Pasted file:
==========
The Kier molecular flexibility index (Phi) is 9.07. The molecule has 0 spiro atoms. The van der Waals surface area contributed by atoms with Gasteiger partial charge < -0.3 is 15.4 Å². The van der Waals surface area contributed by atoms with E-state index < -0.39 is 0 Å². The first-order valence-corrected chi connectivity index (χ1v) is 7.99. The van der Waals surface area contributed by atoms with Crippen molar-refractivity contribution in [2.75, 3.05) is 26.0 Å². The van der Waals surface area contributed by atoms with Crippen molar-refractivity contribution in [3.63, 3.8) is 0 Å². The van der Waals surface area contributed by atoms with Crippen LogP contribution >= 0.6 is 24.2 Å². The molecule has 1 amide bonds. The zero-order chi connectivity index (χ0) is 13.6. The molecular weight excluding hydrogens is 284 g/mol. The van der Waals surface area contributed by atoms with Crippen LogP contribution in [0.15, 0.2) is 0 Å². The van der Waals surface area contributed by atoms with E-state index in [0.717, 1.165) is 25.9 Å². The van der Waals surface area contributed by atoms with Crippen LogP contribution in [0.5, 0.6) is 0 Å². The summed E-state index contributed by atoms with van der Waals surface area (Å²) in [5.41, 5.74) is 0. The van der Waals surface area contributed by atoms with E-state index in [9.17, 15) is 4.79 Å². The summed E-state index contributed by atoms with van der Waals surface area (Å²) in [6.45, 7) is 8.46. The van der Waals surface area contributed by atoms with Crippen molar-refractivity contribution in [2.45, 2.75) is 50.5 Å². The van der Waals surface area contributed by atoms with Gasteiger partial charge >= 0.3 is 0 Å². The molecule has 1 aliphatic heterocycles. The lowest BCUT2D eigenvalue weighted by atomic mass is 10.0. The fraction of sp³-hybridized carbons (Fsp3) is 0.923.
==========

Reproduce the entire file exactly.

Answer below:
The Kier molecular flexibility index (Phi) is 9.07. The molecule has 0 spiro atoms. The van der Waals surface area contributed by atoms with Gasteiger partial charge < -0.3 is 15.4 Å². The van der Waals surface area contributed by atoms with E-state index < -0.39 is 0 Å². The first-order valence-corrected chi connectivity index (χ1v) is 7.99. The van der Waals surface area contributed by atoms with Crippen molar-refractivity contribution in [2.75, 3.05) is 26.0 Å². The van der Waals surface area contributed by atoms with Crippen molar-refractivity contribution in [3.63, 3.8) is 0 Å². The van der Waals surface area contributed by atoms with Crippen LogP contribution >= 0.6 is 24.2 Å². The molecule has 1 amide bonds. The zero-order chi connectivity index (χ0) is 13.6. The molecular weight excluding hydrogens is 284 g/mol. The van der Waals surface area contributed by atoms with Crippen LogP contribution in [0.15, 0.2) is 0 Å². The van der Waals surface area contributed by atoms with E-state index in [0.717, 1.165) is 25.9 Å². The van der Waals surface area contributed by atoms with Crippen LogP contribution in [0.5, 0.6) is 0 Å². The summed E-state index contributed by atoms with van der Waals surface area (Å²) in [5.41, 5.74) is 0. The van der Waals surface area contributed by atoms with E-state index in [9.17, 15) is 4.79 Å². The summed E-state index contributed by atoms with van der Waals surface area (Å²) in [6.45, 7) is 8.46. The van der Waals surface area contributed by atoms with Crippen molar-refractivity contribution in [2.45, 2.75) is 50.5 Å². The van der Waals surface area contributed by atoms with Gasteiger partial charge >= 0.3 is 0 Å². The molecule has 1 aliphatic heterocycles. The lowest BCUT2D eigenvalue weighted by atomic mass is 10.0. The fraction of sp³-hybridized carbons (Fsp3) is 0.923.